CB1 and CB2 Receptors: How Cannabis Affects Body and Mind

Over the last few decades, intensive research has unraveled a few of the mysteries behind how cannabis creates various medicinal and psychoactive effects.

Ultimately, it all comes down to the endocannabinoid system (ECS). Cannabinoids like tetrahydrocannabinol (THC) and cannabidiol (CBD) elicit many of their health benefits by interacting with this system. It is integral to our physiologies and is responsible for an array of different processes.

The ECS consists of two different receptors that can accept cannabinoids. These receptors are known as CB1 and CB2. Here’s what they do and why they are so important.

The Endocannabinoid System: A Brief Overview

Before we dive into CB1 and CB2 receptors themselves, we first need to explore the ECS. It was discovered in the 1990s by scientists studying the effects that cannabis has on the body. Hence, they named this system after the cannabis plant.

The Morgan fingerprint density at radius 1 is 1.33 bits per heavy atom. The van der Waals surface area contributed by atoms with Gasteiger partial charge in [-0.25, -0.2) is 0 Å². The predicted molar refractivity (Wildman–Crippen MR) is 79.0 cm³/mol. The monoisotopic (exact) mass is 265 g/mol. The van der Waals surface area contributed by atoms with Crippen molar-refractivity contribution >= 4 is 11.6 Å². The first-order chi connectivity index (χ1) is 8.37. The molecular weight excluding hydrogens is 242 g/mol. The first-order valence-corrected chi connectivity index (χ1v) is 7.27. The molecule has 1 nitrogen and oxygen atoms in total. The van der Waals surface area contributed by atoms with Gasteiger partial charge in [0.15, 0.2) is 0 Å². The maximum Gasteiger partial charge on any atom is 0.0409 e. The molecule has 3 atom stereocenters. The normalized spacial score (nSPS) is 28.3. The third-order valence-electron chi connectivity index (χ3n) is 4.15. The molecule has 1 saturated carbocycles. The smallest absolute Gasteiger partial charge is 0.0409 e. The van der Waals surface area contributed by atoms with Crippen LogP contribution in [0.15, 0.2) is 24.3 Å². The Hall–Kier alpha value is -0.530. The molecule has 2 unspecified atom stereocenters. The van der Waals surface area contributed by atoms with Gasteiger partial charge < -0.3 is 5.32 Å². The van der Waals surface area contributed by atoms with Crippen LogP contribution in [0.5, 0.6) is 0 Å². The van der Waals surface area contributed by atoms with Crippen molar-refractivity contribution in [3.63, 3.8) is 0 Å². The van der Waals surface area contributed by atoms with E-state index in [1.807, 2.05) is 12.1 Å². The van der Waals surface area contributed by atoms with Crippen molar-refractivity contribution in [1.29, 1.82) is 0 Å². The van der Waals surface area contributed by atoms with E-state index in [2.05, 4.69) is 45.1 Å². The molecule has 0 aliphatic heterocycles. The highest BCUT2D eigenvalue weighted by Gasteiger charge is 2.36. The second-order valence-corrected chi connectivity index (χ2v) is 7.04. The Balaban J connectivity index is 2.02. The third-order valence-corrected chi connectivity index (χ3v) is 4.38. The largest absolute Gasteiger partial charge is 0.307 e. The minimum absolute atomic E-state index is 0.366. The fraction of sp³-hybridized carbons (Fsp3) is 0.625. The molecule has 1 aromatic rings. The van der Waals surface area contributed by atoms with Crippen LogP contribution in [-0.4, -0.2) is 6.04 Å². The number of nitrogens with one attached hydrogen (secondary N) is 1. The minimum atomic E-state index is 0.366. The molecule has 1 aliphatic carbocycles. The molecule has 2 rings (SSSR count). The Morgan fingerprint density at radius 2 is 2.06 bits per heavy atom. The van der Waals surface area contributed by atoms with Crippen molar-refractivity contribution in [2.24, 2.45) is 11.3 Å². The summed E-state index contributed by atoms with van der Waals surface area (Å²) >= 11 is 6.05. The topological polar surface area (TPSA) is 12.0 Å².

The ECS is a communication system that is found in the body. It consists of a collection of specialized receptors, chemicals called endocannabinoids, and the enzymes that break them down.

The ECS influences various processes, including energy production, organ function, metabolism, circulation, and more. Through multiple interactions, the ECS appears to play a vital role in a multitude of physiological activities, including:

  • Memory
  • Mood
  • Inflammation
  • Sleep
  • Anxiety
  • Stress levels
  • Appetite
  • Digestion

CB Receptors: How Cannabinoids Influence the ECS

Although only recently discovered, cannabinoid receptors play a crucial role in the human body. When cannabinoids (like THC or CBD) activate the receptors, they can alter how the body regulates itself.

The ECS also produces its own endocannabinoids, and they play an essential role in maintaining a state of balance in the body. When a person consumes cannabinoids or any other chemicals that bind with ECS receptors, they are technically supplementing this naturally occurring process.